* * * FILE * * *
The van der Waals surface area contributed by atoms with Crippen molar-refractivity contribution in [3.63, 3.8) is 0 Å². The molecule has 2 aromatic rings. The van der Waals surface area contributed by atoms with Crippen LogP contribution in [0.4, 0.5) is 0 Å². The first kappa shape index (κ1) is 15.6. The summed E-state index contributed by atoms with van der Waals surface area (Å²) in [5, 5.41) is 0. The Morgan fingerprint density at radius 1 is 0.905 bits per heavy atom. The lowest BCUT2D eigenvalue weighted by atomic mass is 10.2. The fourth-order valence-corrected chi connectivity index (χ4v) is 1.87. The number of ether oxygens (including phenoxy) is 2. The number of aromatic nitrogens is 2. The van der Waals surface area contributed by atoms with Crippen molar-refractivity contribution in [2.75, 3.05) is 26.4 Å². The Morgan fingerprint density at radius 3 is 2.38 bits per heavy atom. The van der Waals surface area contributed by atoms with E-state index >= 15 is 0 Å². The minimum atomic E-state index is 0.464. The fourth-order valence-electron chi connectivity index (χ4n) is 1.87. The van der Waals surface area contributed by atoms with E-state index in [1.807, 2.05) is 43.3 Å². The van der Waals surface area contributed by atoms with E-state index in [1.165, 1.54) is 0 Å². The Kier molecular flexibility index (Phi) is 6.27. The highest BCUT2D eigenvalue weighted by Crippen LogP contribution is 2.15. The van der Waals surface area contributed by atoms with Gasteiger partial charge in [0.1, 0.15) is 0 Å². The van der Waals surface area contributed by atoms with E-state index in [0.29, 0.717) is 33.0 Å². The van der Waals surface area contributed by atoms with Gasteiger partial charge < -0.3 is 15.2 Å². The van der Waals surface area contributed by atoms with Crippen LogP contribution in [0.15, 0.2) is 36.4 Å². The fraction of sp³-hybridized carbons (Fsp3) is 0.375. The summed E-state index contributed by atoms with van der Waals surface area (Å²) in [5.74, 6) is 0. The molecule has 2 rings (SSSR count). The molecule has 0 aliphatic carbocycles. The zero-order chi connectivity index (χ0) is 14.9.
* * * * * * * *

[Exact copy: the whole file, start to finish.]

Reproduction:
The van der Waals surface area contributed by atoms with Crippen molar-refractivity contribution in [3.63, 3.8) is 0 Å². The molecule has 2 aromatic rings. The van der Waals surface area contributed by atoms with Crippen LogP contribution in [0.4, 0.5) is 0 Å². The first kappa shape index (κ1) is 15.6. The summed E-state index contributed by atoms with van der Waals surface area (Å²) in [5, 5.41) is 0. The Morgan fingerprint density at radius 1 is 0.905 bits per heavy atom. The lowest BCUT2D eigenvalue weighted by atomic mass is 10.2. The fourth-order valence-corrected chi connectivity index (χ4v) is 1.87. The number of ether oxygens (including phenoxy) is 2. The number of aromatic nitrogens is 2. The van der Waals surface area contributed by atoms with Crippen molar-refractivity contribution in [2.75, 3.05) is 26.4 Å². The Morgan fingerprint density at radius 3 is 2.38 bits per heavy atom. The van der Waals surface area contributed by atoms with E-state index >= 15 is 0 Å². The minimum atomic E-state index is 0.464. The fourth-order valence-electron chi connectivity index (χ4n) is 1.87. The van der Waals surface area contributed by atoms with E-state index in [1.807, 2.05) is 43.3 Å². The van der Waals surface area contributed by atoms with E-state index in [1.165, 1.54) is 0 Å². The Kier molecular flexibility index (Phi) is 6.27. The highest BCUT2D eigenvalue weighted by Crippen LogP contribution is 2.15. The van der Waals surface area contributed by atoms with Gasteiger partial charge in [0.1, 0.15) is 0 Å². The van der Waals surface area contributed by atoms with E-state index in [0.29, 0.717) is 33.0 Å². The van der Waals surface area contributed by atoms with Gasteiger partial charge < -0.3 is 15.2 Å². The van der Waals surface area contributed by atoms with Crippen LogP contribution in [0.15, 0.2) is 36.4 Å². The fraction of sp³-hybridized carbons (Fsp3) is 0.375. The summed E-state index contributed by atoms with van der Waals surface area (Å²) in [5.74, 6) is 0. The molecule has 2 rings (SSSR count). The molecule has 0 aliphatic carbocycles. The zero-order chi connectivity index (χ0) is 14.9.